“Increased delays mean corporate insolvency resolution process (CIRP) costs will shoot up. Fibre, spectrum or towers have barely been maintained,” said a person aware of the development. “The recovery amount for Aircel will go down by 20-30% at least, and all this is because of the regulatory delays.”
At the time of receiving approval from the dedicated bankruptcy court, the CIRP cost was Rs 298.48 crore, which need to be paid first, even before lenders are paid.
Aircel’s resolution plan is now stuck with the Reserve Bank of India (RBI) with the delay a further blow to Aircel’s lenders, who had already agreed to take an 89% haircut on their exposures. Lenders to Aircel and its units Dishnet Wireless and Aircel Cellular, including State Bank of India, Bank of Baroda, Punjab National Bank, China Development Bank Corp. and Canara Bank, were to get Rs 6,630 crore from asset reconstruction firm UVARCL under a resolution plan that received the nod from National Company Law Tribunal (NCLT) in June.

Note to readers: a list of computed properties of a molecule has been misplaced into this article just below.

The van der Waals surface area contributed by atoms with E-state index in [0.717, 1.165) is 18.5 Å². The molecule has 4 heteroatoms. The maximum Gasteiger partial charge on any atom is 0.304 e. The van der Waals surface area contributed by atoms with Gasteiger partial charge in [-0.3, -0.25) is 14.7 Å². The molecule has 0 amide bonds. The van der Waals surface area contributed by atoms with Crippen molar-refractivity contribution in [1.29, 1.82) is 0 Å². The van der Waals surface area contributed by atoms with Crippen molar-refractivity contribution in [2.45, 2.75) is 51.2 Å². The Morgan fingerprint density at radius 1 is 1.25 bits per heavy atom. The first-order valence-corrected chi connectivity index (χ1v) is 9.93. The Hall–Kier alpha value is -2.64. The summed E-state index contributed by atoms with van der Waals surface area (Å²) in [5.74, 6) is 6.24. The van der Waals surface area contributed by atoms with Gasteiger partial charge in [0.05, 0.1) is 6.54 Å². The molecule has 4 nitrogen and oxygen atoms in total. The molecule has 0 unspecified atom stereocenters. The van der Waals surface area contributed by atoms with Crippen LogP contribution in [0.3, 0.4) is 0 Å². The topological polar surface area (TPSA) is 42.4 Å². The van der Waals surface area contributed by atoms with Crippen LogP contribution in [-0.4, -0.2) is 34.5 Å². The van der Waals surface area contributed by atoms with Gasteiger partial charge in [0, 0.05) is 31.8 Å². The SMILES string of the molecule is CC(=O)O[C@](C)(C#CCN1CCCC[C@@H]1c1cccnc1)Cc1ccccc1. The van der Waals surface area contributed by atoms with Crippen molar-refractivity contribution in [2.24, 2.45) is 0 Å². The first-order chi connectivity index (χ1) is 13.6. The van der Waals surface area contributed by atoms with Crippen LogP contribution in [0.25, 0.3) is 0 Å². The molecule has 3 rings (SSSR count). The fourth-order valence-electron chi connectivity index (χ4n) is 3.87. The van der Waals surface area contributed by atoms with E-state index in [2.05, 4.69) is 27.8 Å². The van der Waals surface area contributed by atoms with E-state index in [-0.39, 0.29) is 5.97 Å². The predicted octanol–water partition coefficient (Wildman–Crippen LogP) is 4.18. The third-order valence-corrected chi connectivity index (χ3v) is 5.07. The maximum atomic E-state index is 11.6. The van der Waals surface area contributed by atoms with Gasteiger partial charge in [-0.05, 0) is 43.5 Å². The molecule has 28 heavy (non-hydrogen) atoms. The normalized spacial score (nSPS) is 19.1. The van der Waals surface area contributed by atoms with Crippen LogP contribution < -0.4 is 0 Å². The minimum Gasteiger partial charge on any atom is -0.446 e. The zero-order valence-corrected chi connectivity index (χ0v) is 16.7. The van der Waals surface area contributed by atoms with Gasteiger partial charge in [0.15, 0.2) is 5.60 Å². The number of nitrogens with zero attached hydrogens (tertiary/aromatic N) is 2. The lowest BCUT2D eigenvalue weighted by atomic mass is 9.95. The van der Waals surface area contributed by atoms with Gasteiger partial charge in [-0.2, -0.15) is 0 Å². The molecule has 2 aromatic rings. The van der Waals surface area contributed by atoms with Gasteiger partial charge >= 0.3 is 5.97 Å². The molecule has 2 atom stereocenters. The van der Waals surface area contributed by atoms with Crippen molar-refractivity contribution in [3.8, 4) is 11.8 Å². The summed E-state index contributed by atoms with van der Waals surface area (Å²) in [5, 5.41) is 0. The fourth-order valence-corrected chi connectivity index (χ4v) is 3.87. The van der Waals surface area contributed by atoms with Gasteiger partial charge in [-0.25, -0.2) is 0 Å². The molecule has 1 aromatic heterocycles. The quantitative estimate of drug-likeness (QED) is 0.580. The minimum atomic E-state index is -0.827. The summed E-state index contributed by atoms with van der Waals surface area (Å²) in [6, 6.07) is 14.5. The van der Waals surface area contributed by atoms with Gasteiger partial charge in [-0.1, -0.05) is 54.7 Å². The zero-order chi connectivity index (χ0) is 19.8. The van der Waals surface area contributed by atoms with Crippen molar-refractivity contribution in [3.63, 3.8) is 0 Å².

Despite the NCLT nod, the banking regulator rejected UVARCL’s bid on the grounds that ARCs cannot infuse equity in an insolvent company at the resolution stage, under the Securitisation and Reconstruction of Financial Assets and Enforcement of Securities Interest Act, 2002, or Sarfaesi Act. This is in conflict with the Insolvency and Bankruptcy Code (IBC) which specifically permits ARCs registered with RBI to act as resolution applicants and submit resolution plans.
The delay in clearance is also hitting RCom that is likely to have already lost 10% in the expected recovery amount of Rs 12,000 crore-Rs 13,000 crore from spectrum and fibre alone. RCom’s spectrum and fibre assets are also being picked up by UVARCL, as per the panel of creditors’ decision. The entire proceeds of the resolution plan of RCom is about Rs 23,000 crore, which also includes telecom towers valued at about Rs 8000-11,000 crore housed and cleared by the lenders’ panel to be picked up by Reliance Jio.
The once Anil Ambani-led RCom and its units are awaiting nod from NCLT.
Besides the RBI, the two telcos also face another legal battle in appellate court over the right to transfer spectrum without paying statutory dues. DoT has been opposing the transfer of the right to use airwaves, unless statutory dues are paid.
Both these telcos had Deloitte as their resolution professional. Deloitte and UVARCL did not respond to ET’s queries.
Aircel went down under a debt of Rs 26,000 crore in 2018, while RCom went bankrupt under a debt of Rs 46,000 crore.